The 1970s and 1980s anti-apartheid movement was marked by he explosion of an alternative press. A notable example was the mass-distribution weekly New Nation newspaper. Launched in 1986 with the backing of the South African Catholic Bishops Conference, it championed the black working class, and ran a series called “Learning Nation”: produced to assist high school learners, ths was notable for providing a radical alternative history to the apartheid narrative; it highlighted popular struggles and resistance history. Much of its content was produced by the radical History Workshop at the University of the Witwatersrand; other was from the prolific Labour and Community Resources Project (LACOM) of the the South African Council for Higher Education (SACHED).  In 1989, the first three years of History Workshop materials were compiled into book, New Nation, New History: it was labelled volume one, but a second volume did not appear. This book included some material on the syndicalist-influenced Industrial and Commercial Workers Union (ICU)  in the 1920s, looking at the breakaway ICU led by A.W.G. Champion (who leaned to Zulu nationalism) and the activities of Stimela Jason Jingoes (an African traditionalist from a high-ranking lineage in Lesotho , who worked for a time as an ICU lawyer). These cases indicate the range of ideas at work in the ICU, which is better seen as a syncretic movement with an unstable mix of ideas, drawn from multiple sources and reworked in changing ways, than a syndicalist union.

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“South African Labour Bulletin”: 1974 special issue on the ICU

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The rise of a new, independent trade union movement in South Africa from the 1970s — a movement centred on black workers — revived interest in labour history. Activists and academics linked to the new unions and labour service organisations were interested in the recovery of a useful working class history, meaning one that enabled a class-based understanding of South Africa, and one that allowed lessons to be drawn from the failures of the past. Previous unions centred on black labour — starting from the late 1910s, and going into eclipse in the repressive 1960s — had tended to be short-lived and vulnerable to state attacks.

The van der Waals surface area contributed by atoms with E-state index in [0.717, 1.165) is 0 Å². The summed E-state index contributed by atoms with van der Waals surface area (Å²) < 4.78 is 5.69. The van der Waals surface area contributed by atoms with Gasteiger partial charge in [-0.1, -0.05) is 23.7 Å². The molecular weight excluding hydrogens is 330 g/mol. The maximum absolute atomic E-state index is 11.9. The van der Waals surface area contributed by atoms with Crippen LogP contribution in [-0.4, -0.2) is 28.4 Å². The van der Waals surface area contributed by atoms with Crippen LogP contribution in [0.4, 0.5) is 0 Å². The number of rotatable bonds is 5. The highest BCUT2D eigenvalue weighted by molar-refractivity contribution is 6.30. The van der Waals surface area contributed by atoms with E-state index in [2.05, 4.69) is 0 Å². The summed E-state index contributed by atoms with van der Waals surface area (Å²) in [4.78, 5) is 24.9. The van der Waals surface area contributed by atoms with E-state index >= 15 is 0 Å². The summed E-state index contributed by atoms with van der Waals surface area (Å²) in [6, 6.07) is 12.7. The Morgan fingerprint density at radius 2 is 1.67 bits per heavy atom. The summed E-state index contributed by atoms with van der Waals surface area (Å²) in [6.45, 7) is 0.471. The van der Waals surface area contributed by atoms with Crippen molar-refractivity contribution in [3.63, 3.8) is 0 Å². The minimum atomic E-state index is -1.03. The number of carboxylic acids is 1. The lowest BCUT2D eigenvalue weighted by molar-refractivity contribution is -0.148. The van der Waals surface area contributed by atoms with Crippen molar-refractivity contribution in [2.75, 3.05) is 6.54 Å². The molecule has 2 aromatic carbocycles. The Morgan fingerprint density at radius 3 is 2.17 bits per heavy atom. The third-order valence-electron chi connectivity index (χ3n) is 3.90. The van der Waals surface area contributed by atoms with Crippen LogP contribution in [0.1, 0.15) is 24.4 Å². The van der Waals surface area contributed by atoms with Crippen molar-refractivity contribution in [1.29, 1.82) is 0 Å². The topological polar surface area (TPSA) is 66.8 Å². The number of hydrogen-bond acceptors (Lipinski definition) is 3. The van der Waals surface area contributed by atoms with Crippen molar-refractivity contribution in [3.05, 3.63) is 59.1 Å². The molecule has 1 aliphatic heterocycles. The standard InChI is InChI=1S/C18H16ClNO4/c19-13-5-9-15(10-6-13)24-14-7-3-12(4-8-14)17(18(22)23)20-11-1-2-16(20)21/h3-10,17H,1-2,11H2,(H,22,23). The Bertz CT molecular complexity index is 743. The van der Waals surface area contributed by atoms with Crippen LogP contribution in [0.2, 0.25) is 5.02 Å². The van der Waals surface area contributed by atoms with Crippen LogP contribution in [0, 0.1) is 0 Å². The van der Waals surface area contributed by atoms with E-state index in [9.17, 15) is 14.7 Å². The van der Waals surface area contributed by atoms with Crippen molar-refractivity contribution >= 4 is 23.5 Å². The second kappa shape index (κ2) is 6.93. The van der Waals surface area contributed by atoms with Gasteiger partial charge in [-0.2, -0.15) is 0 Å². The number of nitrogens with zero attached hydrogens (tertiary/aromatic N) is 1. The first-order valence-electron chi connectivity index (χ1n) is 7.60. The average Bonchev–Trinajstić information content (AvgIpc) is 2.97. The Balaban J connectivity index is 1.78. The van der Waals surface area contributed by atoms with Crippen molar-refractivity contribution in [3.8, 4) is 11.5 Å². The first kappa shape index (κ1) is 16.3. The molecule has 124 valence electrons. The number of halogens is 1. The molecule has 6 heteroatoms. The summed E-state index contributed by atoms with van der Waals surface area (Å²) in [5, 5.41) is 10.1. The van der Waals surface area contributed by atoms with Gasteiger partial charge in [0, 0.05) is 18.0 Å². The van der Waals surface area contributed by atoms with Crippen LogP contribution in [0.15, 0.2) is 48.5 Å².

The Industrial and Commercial Workers Union of Africa (ICU), formed in 1919, provided a spectacular example. Growing from a few hundred in Cape Town, it had well over 100,000 (some estimates suggest over 200,000) members by 1927, and had spread into neighbouring Namibia (then South West Africa) and Zimbabwe (then Southern Rhodesia). Within four years later, it was shattered beyond repair. This special issue of the South African Labour Bulletin — a paper set up to assist the new unions — provided a place to recover the history of the ICU and draw lessons from its successes and failures. It included analyses of the ICU, as well as primary materials: a talk by the ICU’s A.W.G. Champion, an interview with Champion, a text by the ICU’s Clements Kadalie, and ICU documents.

Analysis of the ICU: Bradford, ‘Strikes in the Natal Midlands: landlords, labour tenants and the ICU’ (‘Africa Perspective’)

Helen Bradford, 1983, “Strikes in the Natal Midlands: landlords, labour tenants and the ICU,” Africa Perspective, number 22, pp. 2-25.

Drawn from Bradford’s classic social history work on the Industrial and Commercial Workers Union (ICU) in the South African countryside in the 1920s. The ICU had some syndicalist influences.

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Analysis of the ICU: Goatley, ‘The ICU,’ from ‘The Socialist’

Lisa Goatley,1993, “The ICU,” The Socialist: Journal of the International Socialists of South Africa (ISSA), June/July, number 11, p. 15.

This short analysis was the first in a series on working class history in South Africa in the paper of the International Socialists of South Africa (ISSA, now the group Keep Left). The Industrial and Commercial Workers Union (ICU) was a mass general union formed in South Africa in 1919, which had some syndicalist influences.  ISSA / Keep Left was/ is a Trostkyist Marxist  group in the International Socialist Tradition, associated with Tony Cliffe and Alex Callinicos.